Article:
# capture vhost name with regex conditiona -> %0 in redirect pattern
   # must be the most inner block to the redirect rule
   $HTTP["host"] !~ "^(www\.)?my\.domain.*$" {
       url.redirect = ("^/(.*)" => "https://my.domain$1")
   }
}

Be sure to replace my.domain and its constituents in the regex conditions accordingly.

Restart lighthttpd for the changes to take effect: /etc/init.d/lighttpd restart

Add a 404 handler to redirect to our portal’s root.

Based on information found here.

This will ensure that any url with a subpath that hits our web server from a redirect will arrive at our portal’s homepage.

Set this property in /etc/lighttpd/lighthttp.conf: server.error-handler-404 = "/"

Restart lighthttpd for the changes to take effect: /etc/init.d/lighttpd restart

Testing the captive portal (Enabling/disabling it)

According to MAX_HOPPER’s advice in the OpenWRT forums, the dnsmasq re-routing will only work when the router has no WWAN connection - this is because requests get routed through WWAN to an external DNS. You can set up a bypass using iptables - but actually, the easiest way is to just disable the ‘wwan’ wireless interface.

So basically, you can turn the captive portal on by disabling the wwan wireless interface in /etc/config/wireless by commenting out the entire config wifi-iface block that contains option network wwan. You can turn it off by uncommenting.

Restart lighthttpd for the changes to take effect: /etc/init.d/lighttpd restart

Adding custom Rewrite rules to lighttpd

As you set up your portal & API in PHP, you’ll probably need to create a few custom rewrite rules to get everything working smoothly.

To do this, opkg install lighttpd-mod-rewrite. You can find docs on it here.

As an example, for a basic configuration that will re-write requests to a php api in a sub-directory:

Add to /etc/lighttpd/lighttpd.conf:

url.rewrite-once = (
  "^/api/(.*)php(.*)" => "/api/$1php$2",
    "^/api(.*)"  => "/api/index.php$1"        
)

Restart lighthttpd for the changes to take effect: /etc/init.d/lighttpd restart

Making PHP play nice with large file uploads and slow scripts.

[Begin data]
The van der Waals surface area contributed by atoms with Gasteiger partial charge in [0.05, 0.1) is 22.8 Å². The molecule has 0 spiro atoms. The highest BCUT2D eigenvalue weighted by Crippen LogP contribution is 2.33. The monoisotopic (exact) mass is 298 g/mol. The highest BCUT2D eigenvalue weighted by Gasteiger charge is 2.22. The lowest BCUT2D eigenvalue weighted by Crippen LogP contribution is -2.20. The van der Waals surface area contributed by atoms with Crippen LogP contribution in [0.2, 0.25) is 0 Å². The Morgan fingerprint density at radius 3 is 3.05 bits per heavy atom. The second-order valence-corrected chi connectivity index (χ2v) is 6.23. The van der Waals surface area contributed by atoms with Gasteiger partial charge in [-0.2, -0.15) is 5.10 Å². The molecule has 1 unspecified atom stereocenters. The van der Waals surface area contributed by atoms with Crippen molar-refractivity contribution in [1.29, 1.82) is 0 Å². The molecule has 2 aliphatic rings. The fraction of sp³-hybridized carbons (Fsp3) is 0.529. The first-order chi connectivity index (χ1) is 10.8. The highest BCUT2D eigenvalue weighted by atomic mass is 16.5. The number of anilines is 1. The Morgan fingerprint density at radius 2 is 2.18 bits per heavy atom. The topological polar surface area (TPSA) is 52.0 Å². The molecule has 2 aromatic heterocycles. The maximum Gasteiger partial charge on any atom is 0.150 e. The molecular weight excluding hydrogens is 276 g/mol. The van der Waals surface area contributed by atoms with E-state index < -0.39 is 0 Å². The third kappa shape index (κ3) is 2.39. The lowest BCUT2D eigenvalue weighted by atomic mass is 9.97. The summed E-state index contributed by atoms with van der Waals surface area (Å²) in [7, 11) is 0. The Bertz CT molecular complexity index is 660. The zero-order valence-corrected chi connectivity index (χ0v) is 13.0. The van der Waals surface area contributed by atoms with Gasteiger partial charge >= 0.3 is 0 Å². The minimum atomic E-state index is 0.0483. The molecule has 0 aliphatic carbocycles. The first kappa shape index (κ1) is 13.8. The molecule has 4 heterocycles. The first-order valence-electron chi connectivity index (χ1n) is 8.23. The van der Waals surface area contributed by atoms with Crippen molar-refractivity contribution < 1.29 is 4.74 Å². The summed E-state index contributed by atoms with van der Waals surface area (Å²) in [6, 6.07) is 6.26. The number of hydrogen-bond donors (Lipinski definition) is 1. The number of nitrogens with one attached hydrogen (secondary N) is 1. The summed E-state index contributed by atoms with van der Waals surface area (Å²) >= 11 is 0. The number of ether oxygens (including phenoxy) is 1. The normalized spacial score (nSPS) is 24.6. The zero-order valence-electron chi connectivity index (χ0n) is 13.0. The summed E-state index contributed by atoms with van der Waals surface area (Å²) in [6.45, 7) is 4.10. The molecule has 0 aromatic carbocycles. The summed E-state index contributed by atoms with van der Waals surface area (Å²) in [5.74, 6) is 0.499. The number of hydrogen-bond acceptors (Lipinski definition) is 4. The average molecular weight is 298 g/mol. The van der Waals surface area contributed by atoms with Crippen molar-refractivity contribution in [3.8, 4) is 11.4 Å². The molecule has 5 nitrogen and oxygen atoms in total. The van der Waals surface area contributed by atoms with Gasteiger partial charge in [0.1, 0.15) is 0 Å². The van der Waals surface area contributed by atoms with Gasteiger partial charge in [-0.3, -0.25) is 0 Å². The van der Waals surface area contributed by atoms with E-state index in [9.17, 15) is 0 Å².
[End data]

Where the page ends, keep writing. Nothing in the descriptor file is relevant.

In our portal, users could upload pictures of themselves, which sometimes could get quite large. There are options in PHP that let it play nice with large & lengthy requests.

In /etc/php.ini increase the following options: default_socket_timeout = 180 upload_max_filesize = 20M max_execution_time = 180 post_max_size = 0 (disabled) max_input_time = -1 (Default disabled) memory_limit = 32M

The last line allows PHP to take up more mem on the ZSun.

Other stacks for hosting the portal

This is just one example of how to get a captive portal app working using PHP, although you could set up any platform you want. When I was choosing which platform to use for the web server, I did a bit of digging on the options. Here are some quick answers:

Can we get NodeJS on OpenWRT?

In theory, yes - but it seems that we’d have to do a custom build of Node to run on our Hackerspace build of OpenWRT.

Remember, we have very tight memory restrictions on the ZSun and basic requirement for Node ask for 256mb. If we were to run Node on the ZSun, we could probably get around the RAM & space restrictions by: - Setting up a swap file on the SD card to give us more RAM. - Installing node on the SD card and run it from that.

If you’re interested in trying this, you can follow the steps to cross compile Node on the OpenWRT forum.

To do it, you’ll probably need a Linux environment, and Cygwin isn’t supported by the OpenWRT build environment since its file system is case insensitive.

For me, I lacked the bother, so I opted instead to simply run PHP on Lighttpd which is already available as a package for OpenWRT.

What about LUA?

OpenWRT comes with LUA pre-rolled and LuCi is basically a big LUA app. One option is to write the API as a set of LUA scripts invoked by FastCGI. Webstorm has a LUA plugin and Eclipse also has an officially supported LUA plugin. So yes, you can use LUA but why, when we can run PHP and take advantage of its mass of mods and frameworks?

In the end, I went with a minimal installation of PHP.

In the end…

So now we have a ZSun devices with a flashed with a functioning build of OpenWRT with the following capabilities: - SSH & SFTP for terminal & file system access. - Bridging to an existing WiFi internet connection. - LuCi admin console hosted on an alternative port, e.g. 8080. - Lighttpd running PHP to host our custom portal. - HTTPS support, hosting our custom portal at a custom domain name. - Dnsmasq & redirects configured to capture users and send them to our portal automatically when connecting.

If you’re interested to see our implementation for Koulu on Fire, you can it at the koulu.space repo. As an experiment, we used an angular2 front-end and PHP API back-end to create a web-mobile app.

The only limitation of this configuration, is that the captive portal which automatically opens is usually in a restricted browser. It’s surprising how much you can actually achieve in this browser, however it’s not a seamless experience for the user. In order to perfect this approach, we should figure out a way to indicate a successful login to iOS or Android and then open up a window in the phone’s default web browser.

Any takers?